I have written on several occasions in the past, about my wariness when it comes to bottle-conditioned ales, (BCA’s). To me they seem very hit and miss, and whilst at their best they can be up there amongst the very finest of bottled beers, all too often they are over-lively, so they fob everywhere making it impossible to pour the beer in one movement (as recommended, to prevent disturbing the sediment), or they’re flat, cloudy – due to non-flocculent yeast, and taste like someone’s very bad home-brew. There are even times when they are un-drinkably bad and end up being poured down the sink, an expensive way of buying drain-cleaner!
It was therefore like a breath of fresh air when I cracked open a bottle of Cornish IPA, from the M&S range, which was given to me by a work colleague this Christmas, as part of a selection from Marks and Sparks. Brewed by St Austell, to an abv of 5.0%, this BCA not only poured nice and bright, with just the right amount of head, but also ticked all the right boxes.
Amber in colour, with a biscuit-malt base, and loads of aromatic hops, this beer really was a pleasure to drink. Maybe I just struck lucky, but I suspect not. St Austell are a well-respected brewery who know what they are doing. M&S are also well-known for their high standards, and I am certain they would not tolerate a product which fell short on the quality front. I also think that bottle-conditioning is a process which is best left to the bigger players in this game. Fuller’s, of course, are the other brewery whose name springs to mind with respect to BCA’s, and the large number of bottles of 1845 I drank over the Christmas period, all of which were excellent, stand testament to this.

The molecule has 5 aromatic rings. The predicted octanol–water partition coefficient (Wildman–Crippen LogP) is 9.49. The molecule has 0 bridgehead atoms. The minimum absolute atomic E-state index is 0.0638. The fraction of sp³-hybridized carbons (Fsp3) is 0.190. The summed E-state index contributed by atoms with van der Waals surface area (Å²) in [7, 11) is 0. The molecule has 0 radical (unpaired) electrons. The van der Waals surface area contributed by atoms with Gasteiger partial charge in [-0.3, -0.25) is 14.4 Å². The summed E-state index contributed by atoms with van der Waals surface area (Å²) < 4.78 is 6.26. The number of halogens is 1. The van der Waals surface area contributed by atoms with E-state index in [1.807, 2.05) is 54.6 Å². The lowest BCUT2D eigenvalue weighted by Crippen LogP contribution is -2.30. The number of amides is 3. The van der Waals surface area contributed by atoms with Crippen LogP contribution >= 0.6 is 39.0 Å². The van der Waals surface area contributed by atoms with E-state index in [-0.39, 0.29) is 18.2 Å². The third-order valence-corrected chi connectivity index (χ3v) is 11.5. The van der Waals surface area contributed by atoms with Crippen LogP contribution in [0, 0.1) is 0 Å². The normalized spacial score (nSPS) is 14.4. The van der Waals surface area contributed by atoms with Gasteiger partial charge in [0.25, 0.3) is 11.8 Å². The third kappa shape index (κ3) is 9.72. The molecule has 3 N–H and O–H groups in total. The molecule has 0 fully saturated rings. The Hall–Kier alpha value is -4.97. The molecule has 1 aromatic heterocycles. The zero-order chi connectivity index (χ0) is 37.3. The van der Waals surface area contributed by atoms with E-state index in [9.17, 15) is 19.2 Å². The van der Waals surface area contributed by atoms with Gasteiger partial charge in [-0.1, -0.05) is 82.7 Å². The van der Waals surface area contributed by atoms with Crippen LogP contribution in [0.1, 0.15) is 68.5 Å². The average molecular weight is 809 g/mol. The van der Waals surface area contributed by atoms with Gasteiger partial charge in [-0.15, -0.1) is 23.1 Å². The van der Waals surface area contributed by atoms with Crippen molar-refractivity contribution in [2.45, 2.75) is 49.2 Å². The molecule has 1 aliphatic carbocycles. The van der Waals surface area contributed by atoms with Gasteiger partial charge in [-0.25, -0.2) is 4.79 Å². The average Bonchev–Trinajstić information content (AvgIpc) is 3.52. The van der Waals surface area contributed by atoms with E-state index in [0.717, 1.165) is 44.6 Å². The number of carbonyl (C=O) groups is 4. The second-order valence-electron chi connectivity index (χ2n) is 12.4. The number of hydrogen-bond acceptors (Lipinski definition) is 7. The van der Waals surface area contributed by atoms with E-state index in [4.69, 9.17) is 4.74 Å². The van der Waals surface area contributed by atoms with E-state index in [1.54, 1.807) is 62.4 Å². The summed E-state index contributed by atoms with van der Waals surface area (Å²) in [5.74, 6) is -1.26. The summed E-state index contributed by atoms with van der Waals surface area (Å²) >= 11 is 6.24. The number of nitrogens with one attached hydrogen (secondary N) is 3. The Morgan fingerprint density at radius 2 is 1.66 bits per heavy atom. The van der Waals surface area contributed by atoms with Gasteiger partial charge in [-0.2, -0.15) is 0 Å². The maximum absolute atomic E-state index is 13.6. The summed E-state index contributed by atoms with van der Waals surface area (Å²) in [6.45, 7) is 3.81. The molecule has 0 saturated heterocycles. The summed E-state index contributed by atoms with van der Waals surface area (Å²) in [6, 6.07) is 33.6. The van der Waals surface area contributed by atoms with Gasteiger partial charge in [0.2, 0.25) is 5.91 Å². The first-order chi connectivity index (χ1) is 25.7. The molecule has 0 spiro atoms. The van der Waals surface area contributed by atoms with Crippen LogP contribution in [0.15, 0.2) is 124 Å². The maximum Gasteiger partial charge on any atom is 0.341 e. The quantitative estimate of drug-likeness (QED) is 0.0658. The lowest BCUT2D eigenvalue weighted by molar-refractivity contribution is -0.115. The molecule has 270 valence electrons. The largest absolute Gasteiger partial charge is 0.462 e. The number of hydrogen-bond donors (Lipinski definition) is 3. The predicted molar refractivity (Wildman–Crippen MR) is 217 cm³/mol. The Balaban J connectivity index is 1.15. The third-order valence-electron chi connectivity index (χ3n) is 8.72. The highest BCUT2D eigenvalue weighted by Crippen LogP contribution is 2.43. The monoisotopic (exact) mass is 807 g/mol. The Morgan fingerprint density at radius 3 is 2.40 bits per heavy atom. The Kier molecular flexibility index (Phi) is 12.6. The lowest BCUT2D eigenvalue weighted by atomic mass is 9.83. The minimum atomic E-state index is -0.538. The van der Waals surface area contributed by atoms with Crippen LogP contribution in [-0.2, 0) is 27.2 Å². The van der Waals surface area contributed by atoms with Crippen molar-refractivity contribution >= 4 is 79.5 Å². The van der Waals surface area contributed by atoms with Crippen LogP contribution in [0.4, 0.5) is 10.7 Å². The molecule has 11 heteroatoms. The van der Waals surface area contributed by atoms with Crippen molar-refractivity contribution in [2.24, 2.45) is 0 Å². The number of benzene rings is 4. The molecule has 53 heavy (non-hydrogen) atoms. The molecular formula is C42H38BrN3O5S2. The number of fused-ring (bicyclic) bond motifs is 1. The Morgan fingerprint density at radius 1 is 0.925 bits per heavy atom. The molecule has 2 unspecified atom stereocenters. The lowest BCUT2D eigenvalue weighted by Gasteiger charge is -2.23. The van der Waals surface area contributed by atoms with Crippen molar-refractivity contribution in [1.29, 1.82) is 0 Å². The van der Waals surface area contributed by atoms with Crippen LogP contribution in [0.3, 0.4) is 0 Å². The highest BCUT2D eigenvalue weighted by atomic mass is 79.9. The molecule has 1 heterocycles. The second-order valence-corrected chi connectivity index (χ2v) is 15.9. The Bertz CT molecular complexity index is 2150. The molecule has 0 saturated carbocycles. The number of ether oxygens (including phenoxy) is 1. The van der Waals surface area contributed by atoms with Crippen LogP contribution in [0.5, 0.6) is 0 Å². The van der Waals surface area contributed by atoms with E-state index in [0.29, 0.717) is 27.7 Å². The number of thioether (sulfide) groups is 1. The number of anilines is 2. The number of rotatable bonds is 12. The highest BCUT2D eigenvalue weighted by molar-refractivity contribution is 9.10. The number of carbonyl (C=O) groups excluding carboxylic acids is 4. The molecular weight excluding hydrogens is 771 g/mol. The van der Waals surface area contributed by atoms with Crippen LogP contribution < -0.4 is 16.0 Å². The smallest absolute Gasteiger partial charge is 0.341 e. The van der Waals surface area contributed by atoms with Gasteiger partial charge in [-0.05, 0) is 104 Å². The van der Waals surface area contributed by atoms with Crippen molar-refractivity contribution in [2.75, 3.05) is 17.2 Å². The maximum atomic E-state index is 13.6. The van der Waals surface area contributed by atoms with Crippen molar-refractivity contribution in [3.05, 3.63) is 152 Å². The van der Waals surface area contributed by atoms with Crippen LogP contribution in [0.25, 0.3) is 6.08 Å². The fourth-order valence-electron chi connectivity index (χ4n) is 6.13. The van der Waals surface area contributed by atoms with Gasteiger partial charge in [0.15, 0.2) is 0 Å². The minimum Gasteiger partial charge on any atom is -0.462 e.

I will now give some of the other BCA’s in the M&S range a try; but in the meantime, especially when it comes to some of the smaller or newer participants in the bottle-conditioned market, I believe it remains very much a case of “buyer beware”!